Voorhees holds annual Christmas concert
December 03, 2018
Voorhees College began the holiday season with the college choir presenting its annual Christmas Concert on Dec. 2 in Massachusetts Hall.
The community Christmas celebration titled, “A Black Nativity: A Gospel Christmas Music Experience,” opened with an African dance performance by choir members dressed in dashikis and other clothing of African patterns and designs.
Rachel Jones, choir director, said she wanted the performance to narrate the story of Jesus’ birth but express the Christian celebration through an African-American perspective.
“This is a very popular play, originally authored by Langston Hughes, performed around the Christmas holiday that many women organizations, churches, and schools performs to open Christmas season. I am just ecstatic that the gifted students of the Voorhees College Concert Choir were able to deliver such an outstanding performance,” Jones said.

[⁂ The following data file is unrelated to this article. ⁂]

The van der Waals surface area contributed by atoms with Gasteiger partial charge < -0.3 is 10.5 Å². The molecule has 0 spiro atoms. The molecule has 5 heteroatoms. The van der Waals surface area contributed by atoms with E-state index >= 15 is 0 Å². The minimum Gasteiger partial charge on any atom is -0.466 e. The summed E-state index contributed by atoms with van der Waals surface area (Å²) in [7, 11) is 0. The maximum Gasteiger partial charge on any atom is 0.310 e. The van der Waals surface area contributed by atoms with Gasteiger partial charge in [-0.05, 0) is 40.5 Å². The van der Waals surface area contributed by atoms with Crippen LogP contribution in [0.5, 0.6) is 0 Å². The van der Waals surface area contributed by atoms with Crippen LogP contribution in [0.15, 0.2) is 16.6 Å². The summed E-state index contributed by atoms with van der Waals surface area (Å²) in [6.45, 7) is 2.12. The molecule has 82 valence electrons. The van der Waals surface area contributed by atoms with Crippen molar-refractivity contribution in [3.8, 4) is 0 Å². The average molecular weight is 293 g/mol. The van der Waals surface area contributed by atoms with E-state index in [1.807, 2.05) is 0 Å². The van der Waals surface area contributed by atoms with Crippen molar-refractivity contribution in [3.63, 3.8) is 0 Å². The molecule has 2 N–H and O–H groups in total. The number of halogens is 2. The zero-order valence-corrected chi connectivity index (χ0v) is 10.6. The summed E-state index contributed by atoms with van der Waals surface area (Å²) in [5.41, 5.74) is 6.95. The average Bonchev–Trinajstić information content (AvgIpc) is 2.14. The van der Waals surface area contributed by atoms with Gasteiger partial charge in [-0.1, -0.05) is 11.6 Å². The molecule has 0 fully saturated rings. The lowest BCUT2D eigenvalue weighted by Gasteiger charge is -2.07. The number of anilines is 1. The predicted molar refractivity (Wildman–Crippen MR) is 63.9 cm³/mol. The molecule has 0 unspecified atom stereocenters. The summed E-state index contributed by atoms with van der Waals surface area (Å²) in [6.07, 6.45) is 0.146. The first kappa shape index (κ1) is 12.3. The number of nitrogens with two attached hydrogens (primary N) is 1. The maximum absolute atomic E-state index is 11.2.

A Black Nativity tells the story of Mary and Joseph's journey through student led skits song and dance, culminating in a rousing finale surrounding the birth of Christ. Each skit highlighted the importance of the birth of Christ.
Some of the songs performed during the concert celebration were “Mary Did You Know,” “Oh Holy Night,” “Silent Night,” “Take Me to the King,” “Come Let Us Adore Him,” and “I Know I’ve Been Changed.”
Senior choir member D’Ariel Walker said she was elated to have given such a strong performance with her peers for her last Christmas concert.
“I wanted the audience to grasp three F’s: forgiveness, faith, and family, which were themes in this play. We worked hard to put on an enjoyable concert to get everyone in the holiday spirit.”
The program concluded with remarks from President W. Franklin Evans, who said he could not have imagined a better performance.
“The Voorhees choir never ceases to amaze me and they have become my choir babies. I was overwhelmed with the joy and pride from the talents displayed by our students. Our choir is second to none,” Evans said.
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